Doing What I Love, Loving What I Do

  • Published
  • By Lt. Col. Tony Valerio
  • 97 Training Squadron
"Choose work you love and you will never have to work a day in your life". -- Confucius

I recently had a LOT of family and friends in town for the 97 TRS Change of Command. The question I usually get (but not this visit) is "So you gonna make a career out of the Air Force?" I have always enjoyed this question, as I have nearly 18 years of service. Realizing that most people don't know this, I always reply, "I'm not sure, but I am going to continue doing this as long as I am enjoying it." The best part of this answer is that it's the truth, and I intend to follow this statement because I love what I do

I use the same philosophy giving career advice to others. I want to find out what you would like to do. If you want the "approved" solution to what your career should look like, go look at your functional's website. Few people's careers look like the pyramid, most have some resemblance, but there is no longer a single solution to having a successful career (if you measure success by rank). I have found that people work harder when they enjoy what they do. Therefore, I try to find out what makes the person seeking advice happy and what their goals are. I have seen many Commanders tell people the job they wanted would kill that person's career. Remember: ultimately, it is your career.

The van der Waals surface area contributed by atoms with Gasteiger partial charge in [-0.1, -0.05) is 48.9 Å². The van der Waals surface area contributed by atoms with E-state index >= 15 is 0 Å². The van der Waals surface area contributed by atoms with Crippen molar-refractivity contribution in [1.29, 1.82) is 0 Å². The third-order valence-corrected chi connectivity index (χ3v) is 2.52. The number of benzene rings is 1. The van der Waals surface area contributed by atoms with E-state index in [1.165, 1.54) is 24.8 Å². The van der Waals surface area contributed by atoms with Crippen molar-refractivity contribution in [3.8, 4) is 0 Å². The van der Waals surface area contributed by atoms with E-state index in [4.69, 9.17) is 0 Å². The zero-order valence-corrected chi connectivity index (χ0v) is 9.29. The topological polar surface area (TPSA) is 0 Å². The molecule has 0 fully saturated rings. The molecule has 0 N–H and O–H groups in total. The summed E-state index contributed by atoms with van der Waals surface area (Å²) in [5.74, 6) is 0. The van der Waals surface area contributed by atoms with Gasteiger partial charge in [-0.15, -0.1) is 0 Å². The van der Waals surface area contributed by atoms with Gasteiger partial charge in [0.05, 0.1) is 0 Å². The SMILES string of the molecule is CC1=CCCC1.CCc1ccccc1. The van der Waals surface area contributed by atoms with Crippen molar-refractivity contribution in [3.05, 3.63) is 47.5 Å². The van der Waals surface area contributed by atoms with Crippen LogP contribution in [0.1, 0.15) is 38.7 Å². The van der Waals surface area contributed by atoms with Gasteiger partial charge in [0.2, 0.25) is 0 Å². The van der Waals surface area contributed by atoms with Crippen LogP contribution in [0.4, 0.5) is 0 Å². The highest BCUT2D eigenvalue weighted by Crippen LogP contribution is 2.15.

Look realistically about that dream job near the beach, the ski area, or your family. It may not help get you promoted, but if you are happy and working hard, you will succeed (and THAT is what gets you promoted) and you will make the Air Force better as well. The most important part of the equation is YOU. Weigh success and failure on your terms. Each job/assignment has positives and negatives. Maximize these positives. Looking back at some of my assignments, most people didn't go to Grand Forks for the location nor the Pentagon for the bountiful free time, but I made the most out of each. There were a lot of my peers who got out of the Air Force and went to the airlines, primarily for the money; not all of them enjoy their jobs. Money can buy a lot of things but it cannot buy happiness.

I encourage you to build your dream sheet with you in mind. I have talked to too many people that wanted a job and it wasn't on their list. Give your functional the opportunity to make you happy, it can't happen if you don't ask (unless you happen to get non-vol'd to your dream assignment). The Air Force is full of wonderful opportunities; look for the one that is right for you. Make the most of every chance you get.

Find your happy place. Whatever you do, flourish!